By Marco Beltran
It is lunchtime at the Early Head Start center. The three infant classrooms are busy with feeding babies. The toddlers are sitting down to their family-style meal. As everyone is enjoying their afternoon, a loud explosion occurs. The staff are startled and the children begin to cry. Staff look at one another, unsure of what happened. Over the PA system, the program director announces that the neighborhood has lost power.
If this were your program, would you know what to do next?During National Preparedness Month, we encouraged programs to review and revise their Emergency Preparedness Plans. However, for plans to be truly effective, they need to be practiced throughout the year.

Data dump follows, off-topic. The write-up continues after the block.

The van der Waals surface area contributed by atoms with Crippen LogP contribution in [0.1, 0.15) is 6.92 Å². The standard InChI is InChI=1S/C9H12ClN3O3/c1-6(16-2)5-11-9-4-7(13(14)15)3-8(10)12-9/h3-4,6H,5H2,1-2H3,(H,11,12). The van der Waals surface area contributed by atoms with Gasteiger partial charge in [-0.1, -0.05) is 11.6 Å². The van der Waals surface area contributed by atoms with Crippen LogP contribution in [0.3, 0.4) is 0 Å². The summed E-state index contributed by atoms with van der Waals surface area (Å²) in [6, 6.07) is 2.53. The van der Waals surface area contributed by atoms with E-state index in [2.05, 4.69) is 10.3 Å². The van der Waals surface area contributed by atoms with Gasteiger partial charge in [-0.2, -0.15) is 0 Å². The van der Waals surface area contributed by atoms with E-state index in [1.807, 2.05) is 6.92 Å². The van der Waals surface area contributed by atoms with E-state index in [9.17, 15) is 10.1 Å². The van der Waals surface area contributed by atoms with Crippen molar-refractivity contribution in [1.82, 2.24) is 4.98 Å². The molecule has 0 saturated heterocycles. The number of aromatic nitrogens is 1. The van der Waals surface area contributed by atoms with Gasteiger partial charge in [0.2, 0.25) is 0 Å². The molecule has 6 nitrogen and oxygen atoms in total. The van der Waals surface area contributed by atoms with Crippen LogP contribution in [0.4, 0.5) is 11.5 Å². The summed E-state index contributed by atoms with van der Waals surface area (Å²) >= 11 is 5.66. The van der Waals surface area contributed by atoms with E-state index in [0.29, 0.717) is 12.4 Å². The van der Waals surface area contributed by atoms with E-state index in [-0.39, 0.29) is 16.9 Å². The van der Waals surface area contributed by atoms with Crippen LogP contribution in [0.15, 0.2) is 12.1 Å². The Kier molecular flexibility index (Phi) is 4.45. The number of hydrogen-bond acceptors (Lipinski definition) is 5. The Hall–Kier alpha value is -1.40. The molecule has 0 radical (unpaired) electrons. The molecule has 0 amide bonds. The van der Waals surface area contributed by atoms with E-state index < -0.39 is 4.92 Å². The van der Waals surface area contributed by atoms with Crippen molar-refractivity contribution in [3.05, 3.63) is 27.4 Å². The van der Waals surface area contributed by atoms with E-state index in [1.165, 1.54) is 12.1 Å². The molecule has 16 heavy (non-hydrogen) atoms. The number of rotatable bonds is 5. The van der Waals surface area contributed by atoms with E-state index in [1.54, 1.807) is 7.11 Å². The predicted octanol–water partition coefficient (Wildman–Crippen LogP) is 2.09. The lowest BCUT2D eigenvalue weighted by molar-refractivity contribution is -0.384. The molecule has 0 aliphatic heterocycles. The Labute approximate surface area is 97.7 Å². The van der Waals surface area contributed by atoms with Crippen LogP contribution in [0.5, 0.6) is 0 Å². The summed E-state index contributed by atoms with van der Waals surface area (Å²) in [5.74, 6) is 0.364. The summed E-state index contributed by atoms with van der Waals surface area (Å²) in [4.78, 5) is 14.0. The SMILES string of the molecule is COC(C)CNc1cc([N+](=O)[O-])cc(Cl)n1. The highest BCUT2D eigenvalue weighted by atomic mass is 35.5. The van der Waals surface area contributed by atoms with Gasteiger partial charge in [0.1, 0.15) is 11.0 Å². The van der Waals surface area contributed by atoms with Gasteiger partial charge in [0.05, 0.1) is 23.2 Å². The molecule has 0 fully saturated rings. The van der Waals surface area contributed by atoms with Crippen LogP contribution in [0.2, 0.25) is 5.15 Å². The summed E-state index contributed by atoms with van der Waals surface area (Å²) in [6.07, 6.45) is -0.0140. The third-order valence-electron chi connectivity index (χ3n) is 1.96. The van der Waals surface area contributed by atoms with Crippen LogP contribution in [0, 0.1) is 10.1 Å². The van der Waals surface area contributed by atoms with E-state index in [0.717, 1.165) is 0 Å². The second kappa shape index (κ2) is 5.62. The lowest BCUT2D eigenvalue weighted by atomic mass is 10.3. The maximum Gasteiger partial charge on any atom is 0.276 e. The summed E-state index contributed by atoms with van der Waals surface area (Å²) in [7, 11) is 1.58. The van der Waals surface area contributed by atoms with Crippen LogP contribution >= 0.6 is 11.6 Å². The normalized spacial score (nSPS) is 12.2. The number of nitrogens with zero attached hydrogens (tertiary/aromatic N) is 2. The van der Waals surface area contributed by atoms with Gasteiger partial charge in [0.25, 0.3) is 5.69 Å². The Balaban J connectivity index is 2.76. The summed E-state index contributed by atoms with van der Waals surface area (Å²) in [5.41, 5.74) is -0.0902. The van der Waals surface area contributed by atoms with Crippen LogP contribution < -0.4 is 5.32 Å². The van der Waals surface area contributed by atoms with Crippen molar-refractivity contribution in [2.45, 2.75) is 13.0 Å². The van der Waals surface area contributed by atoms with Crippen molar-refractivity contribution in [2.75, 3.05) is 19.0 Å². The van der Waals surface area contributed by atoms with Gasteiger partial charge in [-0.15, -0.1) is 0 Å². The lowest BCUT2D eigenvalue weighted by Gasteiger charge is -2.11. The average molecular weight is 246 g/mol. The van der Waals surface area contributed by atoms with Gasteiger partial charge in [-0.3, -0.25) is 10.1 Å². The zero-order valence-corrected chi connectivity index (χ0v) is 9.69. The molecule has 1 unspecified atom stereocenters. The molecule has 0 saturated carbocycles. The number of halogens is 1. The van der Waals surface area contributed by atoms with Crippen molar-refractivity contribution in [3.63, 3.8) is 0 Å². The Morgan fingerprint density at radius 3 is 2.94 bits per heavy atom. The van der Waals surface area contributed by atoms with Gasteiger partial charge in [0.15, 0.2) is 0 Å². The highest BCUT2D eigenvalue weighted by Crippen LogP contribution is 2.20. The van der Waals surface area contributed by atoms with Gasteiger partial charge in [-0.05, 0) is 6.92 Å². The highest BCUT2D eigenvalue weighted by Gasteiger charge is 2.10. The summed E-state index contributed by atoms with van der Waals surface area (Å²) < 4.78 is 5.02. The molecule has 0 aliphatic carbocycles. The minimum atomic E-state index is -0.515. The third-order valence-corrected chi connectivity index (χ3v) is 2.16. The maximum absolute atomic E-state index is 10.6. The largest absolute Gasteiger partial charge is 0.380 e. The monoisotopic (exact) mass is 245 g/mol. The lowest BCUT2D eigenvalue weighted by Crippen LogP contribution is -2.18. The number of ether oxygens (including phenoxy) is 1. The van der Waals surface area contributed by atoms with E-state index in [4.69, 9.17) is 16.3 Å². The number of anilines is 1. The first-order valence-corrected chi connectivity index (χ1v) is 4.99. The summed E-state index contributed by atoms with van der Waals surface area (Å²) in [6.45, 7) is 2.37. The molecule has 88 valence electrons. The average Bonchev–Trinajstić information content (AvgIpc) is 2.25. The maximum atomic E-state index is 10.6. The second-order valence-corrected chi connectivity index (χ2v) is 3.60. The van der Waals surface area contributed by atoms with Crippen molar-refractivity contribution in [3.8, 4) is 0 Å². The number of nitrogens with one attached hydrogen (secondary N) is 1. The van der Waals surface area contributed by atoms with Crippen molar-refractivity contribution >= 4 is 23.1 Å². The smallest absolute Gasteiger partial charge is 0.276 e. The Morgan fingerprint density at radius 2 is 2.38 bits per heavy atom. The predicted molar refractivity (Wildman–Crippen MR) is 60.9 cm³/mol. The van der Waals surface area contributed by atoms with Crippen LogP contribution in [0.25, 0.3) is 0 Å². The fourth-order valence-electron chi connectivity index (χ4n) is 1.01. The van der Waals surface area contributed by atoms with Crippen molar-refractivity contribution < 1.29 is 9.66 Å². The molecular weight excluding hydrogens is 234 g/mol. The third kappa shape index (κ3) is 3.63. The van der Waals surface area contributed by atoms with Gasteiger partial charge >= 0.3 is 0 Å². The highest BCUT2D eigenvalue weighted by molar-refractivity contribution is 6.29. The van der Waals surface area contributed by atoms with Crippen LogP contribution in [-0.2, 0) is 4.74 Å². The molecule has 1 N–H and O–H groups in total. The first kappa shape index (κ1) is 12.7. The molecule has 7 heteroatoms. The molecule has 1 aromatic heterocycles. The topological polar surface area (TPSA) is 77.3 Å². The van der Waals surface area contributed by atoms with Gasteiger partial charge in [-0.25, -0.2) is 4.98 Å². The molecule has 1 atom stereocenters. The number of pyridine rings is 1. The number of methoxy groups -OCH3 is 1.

An effective emergency preparedness plan helps your program to respond appropriately and quickly to circumstances that occur. It helps to reduce risks to everyone in the Head Start community. But, the only way that can happen is if staff, children, families, and community partners know the plan and their responsibility.
The Office of Head Start OHS does not specify an exact number of times a plan should be practiced. However, it is a good idea to do a run-through at the beginning of the program year and again before the seasons when hurricanes, tornados, or snow storms usually occur.
Source: Early Childhood Learning and Knowledge Center